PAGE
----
15. 15. 5. FINDINGS OF THE REVIEW GROUP Overall Comments The Quality Assurance Process was conducted at a time of change in University College Dublin with the appointment of a new President in January 2004. The Review Group examined the documentation provided, and interviewed a wide range of staff. It was clear that at this time of significant corporate change there was a renewed emphasis on planning in the light of the aim to enhance the standing of UCD as a research intensive university. While the Finance Office had been successfully restructured and new financial systems introduced during the period 1999 – 2004, recent changes will have implications for continuing transformation. A major stakeholder of the Finance Office is the Higher Education Authority to which accountability and reporting generally flows. In March 2002 the Higher Education Authority (HEA) published a “Report on the Financial Governance of Irish Universities– Balancing Autonomy and Accountability”. This identified the requirement for Governing Authorities to adopt best practice with regard to financial control and reporting in order to safeguard all the institution’s funds, both public and private and to “secure the economical, efficient and effective management” of all the institution’s resources and activities and that the risk to “public and private funds and all other resources received by the university is minimised”. Following on from this recommendation Irish Universities in consultation with the HEA are required to prepare full consolidated “corporate style” annual accounts with effect from the financial year ended September 2003. In the case of UCD, these consolidated accounts will for the first time incorporate a composite statement of all income and expenditure generated by the University covering all activities including subsidiary companies under its aegis and including non-core activities such conferences, residences, catering and other trading activities. The Review Group was impressed at the committed and talented staff of the Finance Office. It was evident that major re-structuring initiatives by the Bursar during the period 1999-2004 had improved effectiveness. Evidence was identified by the RG that the implementation of appropriate technology had assisted the work of the Finance Office and improved service delivery. The survey conducted for the Self-assessment Report and interviews conducted by the Review Group indicated high levels of satisfaction among customers. It was evident that staff and customers recognise the need for constant change to meet new requirements, both internal and external. It should be noted that UCD has been at the forefront of the university sector in Ireland in setting a blueprint for consolidated accounts and tributes have been paid to Head of Financial Management who has led the formal process of engagement with external agencies e.g. The Higher Education Authority and the Comptroller and Auditor General. 15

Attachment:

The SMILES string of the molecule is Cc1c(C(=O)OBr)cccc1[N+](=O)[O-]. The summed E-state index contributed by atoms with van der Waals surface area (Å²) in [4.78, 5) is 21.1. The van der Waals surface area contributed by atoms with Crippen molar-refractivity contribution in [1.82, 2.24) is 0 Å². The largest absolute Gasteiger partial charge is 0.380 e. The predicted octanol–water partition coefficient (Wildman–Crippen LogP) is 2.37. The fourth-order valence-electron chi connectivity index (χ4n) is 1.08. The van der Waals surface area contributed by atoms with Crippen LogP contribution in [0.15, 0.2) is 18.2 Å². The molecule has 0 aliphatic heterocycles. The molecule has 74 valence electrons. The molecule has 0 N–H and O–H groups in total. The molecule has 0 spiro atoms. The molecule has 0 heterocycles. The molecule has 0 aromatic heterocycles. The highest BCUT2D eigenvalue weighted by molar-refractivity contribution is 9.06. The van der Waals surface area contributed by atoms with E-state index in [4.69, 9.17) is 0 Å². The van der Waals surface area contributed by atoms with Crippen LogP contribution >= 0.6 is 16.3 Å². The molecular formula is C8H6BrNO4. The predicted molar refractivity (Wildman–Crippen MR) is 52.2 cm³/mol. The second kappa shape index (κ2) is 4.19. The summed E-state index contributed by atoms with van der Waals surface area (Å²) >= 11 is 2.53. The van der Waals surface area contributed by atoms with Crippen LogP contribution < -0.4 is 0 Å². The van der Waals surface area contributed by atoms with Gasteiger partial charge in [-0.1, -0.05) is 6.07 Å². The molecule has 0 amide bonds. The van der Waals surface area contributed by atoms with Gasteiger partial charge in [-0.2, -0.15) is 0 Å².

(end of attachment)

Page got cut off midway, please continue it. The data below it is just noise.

16. 16. 5.1 The Scope of the Quality Assurance Review In the light of the Quality Assurance brief described as a Review of the Bursar’s Office, the first task of the Review Group was to clarify the scope of the review and clearly identify the unit/units under review. The responsibilities of the Bursar’s Office include a wide range of financial activities associated with the following areas: Buildings and Services; Support Services; Legal Affairs; Commercial Activities (which includes ancillary services such as: UCD Property Development and related companies, Catering. Student Accommodation, Procurement Office, O’Reilly Hall, International Summer School, UCD Press). The Fees and Grants Office and the Management Services Unit were the subject of a separate Quality Assurance Review. The focus of this review was on the Finance Office, comprising two main reporting units: the Financial Planning and Resources Unit and the Financial Management Unit. The Review Group examined each of these component units in order to understand the respective activities involved in each area. 5.2 Findings of the Review Group 1. There have clearly been substantial improvements in the delivery of administrative services in recent years, and many contributors to the QA exercise acknowledged this fact. The high levels of satisfaction from external suppliers and the banks are indicative of the recent efforts by the Finance Office and individual Units within the Finance Office to increase levels of efficiency and service. The efforts have been successful. Furthermore the customer service provided on a day-to-day basis by individual staff members is appreciated and acknowledged by external suppliers. Furthermore, we note that this was achieved during a time when individual units experienced a significant increase in the volume of activity. It was noted that the self-assessment questionnaire response rate of 23% was low. However those who did respond gave the Finance Office functions high rates of satisfaction. 2. Senior academic staff interviewed appeared satisfied with the support provided by the Finance Office. In our discussions, however, with some key internal customers we noted a lack of confidence in the accuracy of financial information and budgets provided to Faculties and there were some reservations in terms of the clarity and transparency of some aspects of documentation. Given the importance of financial matters and the impact of resource allocation decisions on Faculties, Departments and Centres, it is not surprising to find that some internal customers have concerns about this process. 3. Sound financial controls at the level of Faculties and Centres will be essential if UCD is to successfully align its activities with new strategic priorities. The Finance Office plays a critical role in this process. However their role is not limited to the development of the Resource Allocation Model, but must extend to ensuring that devolved units (principally Faculties and Centres) have the capacity to analyse, manage and budget 16